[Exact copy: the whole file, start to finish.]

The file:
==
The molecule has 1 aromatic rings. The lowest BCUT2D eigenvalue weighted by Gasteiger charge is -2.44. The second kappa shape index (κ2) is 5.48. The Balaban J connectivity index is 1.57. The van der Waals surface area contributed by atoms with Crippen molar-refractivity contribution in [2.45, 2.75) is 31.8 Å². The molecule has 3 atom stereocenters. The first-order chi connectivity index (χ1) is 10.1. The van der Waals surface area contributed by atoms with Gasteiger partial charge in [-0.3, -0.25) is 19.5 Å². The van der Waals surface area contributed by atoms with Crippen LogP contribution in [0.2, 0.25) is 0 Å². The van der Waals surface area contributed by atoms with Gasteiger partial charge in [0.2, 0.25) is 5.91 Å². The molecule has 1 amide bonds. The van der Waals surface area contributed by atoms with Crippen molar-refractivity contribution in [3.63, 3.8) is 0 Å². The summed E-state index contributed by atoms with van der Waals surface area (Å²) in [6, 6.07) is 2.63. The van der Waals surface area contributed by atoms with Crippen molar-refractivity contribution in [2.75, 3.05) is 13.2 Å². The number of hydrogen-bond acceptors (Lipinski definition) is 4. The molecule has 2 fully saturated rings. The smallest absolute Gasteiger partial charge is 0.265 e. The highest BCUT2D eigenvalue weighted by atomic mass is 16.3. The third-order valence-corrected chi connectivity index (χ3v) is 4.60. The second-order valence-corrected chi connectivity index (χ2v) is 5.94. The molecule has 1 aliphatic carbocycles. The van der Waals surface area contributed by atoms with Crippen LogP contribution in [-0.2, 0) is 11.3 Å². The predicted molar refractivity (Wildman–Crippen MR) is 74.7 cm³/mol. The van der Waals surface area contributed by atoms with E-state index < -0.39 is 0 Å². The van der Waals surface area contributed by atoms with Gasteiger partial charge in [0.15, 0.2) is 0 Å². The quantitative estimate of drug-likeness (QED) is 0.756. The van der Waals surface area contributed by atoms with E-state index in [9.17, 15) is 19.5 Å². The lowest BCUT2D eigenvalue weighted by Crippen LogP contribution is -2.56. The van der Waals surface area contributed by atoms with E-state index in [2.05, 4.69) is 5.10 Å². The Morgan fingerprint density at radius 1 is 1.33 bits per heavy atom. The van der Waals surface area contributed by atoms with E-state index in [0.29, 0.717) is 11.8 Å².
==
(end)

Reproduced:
The molecule has 1 aromatic rings. The lowest BCUT2D eigenvalue weighted by Gasteiger charge is -2.44. The second kappa shape index (κ2) is 5.48. The Balaban J connectivity index is 1.57. The van der Waals surface area contributed by atoms with Crippen molar-refractivity contribution in [2.45, 2.75) is 31.8 Å². The molecule has 3 atom stereocenters. The first-order chi connectivity index (χ1) is 10.1. The van der Waals surface area contributed by atoms with Gasteiger partial charge in [-0.3, -0.25) is 19.5 Å². The van der Waals surface area contributed by atoms with Crippen LogP contribution in [0.2, 0.25) is 0 Å². The van der Waals surface area contributed by atoms with Gasteiger partial charge in [0.2, 0.25) is 5.91 Å². The molecule has 1 amide bonds. The van der Waals surface area contributed by atoms with Crippen molar-refractivity contribution in [3.63, 3.8) is 0 Å². The summed E-state index contributed by atoms with van der Waals surface area (Å²) in [6, 6.07) is 2.63. The van der Waals surface area contributed by atoms with Crippen molar-refractivity contribution in [2.75, 3.05) is 13.2 Å². The number of hydrogen-bond acceptors (Lipinski definition) is 4. The molecule has 2 fully saturated rings. The smallest absolute Gasteiger partial charge is 0.265 e. The highest BCUT2D eigenvalue weighted by atomic mass is 16.3. The third-order valence-corrected chi connectivity index (χ3v) is 4.60. The second-order valence-corrected chi connectivity index (χ2v) is 5.94. The molecule has 1 aliphatic carbocycles. The van der Waals surface area contributed by atoms with Crippen LogP contribution in [-0.2, 0) is 11.3 Å². The predicted molar refractivity (Wildman–Crippen MR) is 74.7 cm³/mol. The van der Waals surface area contributed by atoms with E-state index < -0.39 is 0 Å². The van der Waals surface area contributed by atoms with Gasteiger partial charge in [0.15, 0.2) is 0 Å². The quantitative estimate of drug-likeness (QED) is 0.756. The van der Waals surface area contributed by atoms with E-state index in [9.17, 15) is 19.5 Å². The lowest BCUT2D eigenvalue weighted by Crippen LogP contribution is -2.56. The van der Waals surface area contributed by atoms with E-state index in [2.05, 4.69) is 5.10 Å². The Morgan fingerprint density at radius 1 is 1.33 bits per heavy atom. The van der Waals surface area contributed by atoms with E-state index in [0.29, 0.717) is 11.8 Å².